Jordan Blum’s column of Sept. 8 is a good example of media “framing” of a political issue to benefit a particular candidate. How exactly is scrutiny of Rep. Bill Cassidy’s past record an “attack”? Cassidy’s statements and meager legislative record in Louisiana and on Capitol Hill are all relevant information for voters. The bill in question (SB307), filed in the Legislature in 2007, would have established a Louisiana Health Insurance Exchange, with authority to promulgate rules and regulations, to assist individuals, businesses, and other entities in negotiating with insurers to obtain affordable health coverage.
That is a central component of “Obamacare,” and the Massachusetts Health Law it’s patterned after. The Affordable Care Act operates at a national level, so it is of necessity much larger and more complex. But the ACA offered states the option of running their own exchanges. Gov. Jindal rejected this, both to show opposition to the president and to help make implementation of the ACA more difficult in hopes it would fail. If Rep. Cassidy prefers state-level exchanges, he should have intervened with Gov. Jindal. But Cassidy didn’t do so, just as he didn’t intervene to save Earl K. Long Hospital or to stop the GOP’s massive Medicaid cut that Jindal used to shut that facility and other Louisiana public hospitals down.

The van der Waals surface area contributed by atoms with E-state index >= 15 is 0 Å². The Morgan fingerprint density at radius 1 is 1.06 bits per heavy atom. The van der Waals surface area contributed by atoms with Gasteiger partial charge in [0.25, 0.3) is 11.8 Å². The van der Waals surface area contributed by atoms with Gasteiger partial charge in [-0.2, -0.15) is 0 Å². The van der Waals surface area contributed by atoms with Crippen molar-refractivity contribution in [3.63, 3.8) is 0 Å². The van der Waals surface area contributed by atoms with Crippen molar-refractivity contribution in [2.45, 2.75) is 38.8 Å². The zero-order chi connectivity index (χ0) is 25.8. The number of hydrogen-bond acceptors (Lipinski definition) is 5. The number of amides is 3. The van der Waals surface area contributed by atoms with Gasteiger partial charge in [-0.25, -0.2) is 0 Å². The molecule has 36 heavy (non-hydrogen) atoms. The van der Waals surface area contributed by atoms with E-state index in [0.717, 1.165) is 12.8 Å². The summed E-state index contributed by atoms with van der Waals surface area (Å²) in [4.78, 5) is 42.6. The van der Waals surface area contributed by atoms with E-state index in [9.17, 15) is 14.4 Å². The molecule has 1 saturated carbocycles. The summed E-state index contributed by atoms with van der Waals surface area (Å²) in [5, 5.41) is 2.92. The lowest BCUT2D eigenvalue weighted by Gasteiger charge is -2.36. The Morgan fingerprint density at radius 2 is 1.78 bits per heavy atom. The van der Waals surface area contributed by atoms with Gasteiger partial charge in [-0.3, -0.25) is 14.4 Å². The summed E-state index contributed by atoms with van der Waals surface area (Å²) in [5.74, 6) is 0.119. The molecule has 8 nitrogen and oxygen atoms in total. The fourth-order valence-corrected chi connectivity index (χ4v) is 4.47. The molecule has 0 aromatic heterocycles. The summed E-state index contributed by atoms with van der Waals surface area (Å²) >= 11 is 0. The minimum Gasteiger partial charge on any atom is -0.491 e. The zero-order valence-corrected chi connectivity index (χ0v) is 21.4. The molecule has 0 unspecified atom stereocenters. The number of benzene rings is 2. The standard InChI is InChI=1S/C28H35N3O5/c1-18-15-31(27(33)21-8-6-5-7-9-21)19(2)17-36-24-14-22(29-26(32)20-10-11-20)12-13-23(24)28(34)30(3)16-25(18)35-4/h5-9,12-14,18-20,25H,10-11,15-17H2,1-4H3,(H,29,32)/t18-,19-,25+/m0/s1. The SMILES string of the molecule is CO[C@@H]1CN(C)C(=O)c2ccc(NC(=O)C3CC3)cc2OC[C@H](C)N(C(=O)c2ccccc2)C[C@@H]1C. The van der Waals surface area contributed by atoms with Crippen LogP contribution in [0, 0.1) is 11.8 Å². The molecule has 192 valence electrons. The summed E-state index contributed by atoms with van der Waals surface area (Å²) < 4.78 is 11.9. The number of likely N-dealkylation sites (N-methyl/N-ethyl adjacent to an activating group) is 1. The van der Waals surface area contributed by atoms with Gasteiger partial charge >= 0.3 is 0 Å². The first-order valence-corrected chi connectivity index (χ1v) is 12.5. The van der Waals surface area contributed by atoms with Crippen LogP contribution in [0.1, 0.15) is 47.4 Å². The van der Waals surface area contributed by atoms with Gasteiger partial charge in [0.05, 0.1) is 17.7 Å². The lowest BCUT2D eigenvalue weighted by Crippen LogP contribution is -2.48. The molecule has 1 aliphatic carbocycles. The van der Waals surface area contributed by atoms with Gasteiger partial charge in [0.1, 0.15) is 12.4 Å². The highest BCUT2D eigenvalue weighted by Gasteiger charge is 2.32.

Since reaching Congress, Cassidy has done little but toe the party line, which now includes pandering to the tea party wing of the GOP. The GOP has inflamed its base with a fictional picture of “Obamacare,” despite the fact that it supported the law’s main provisions before the president’s name was on the law. Cassidy’s allegiance to this strategy is hardly a mark of leadership.
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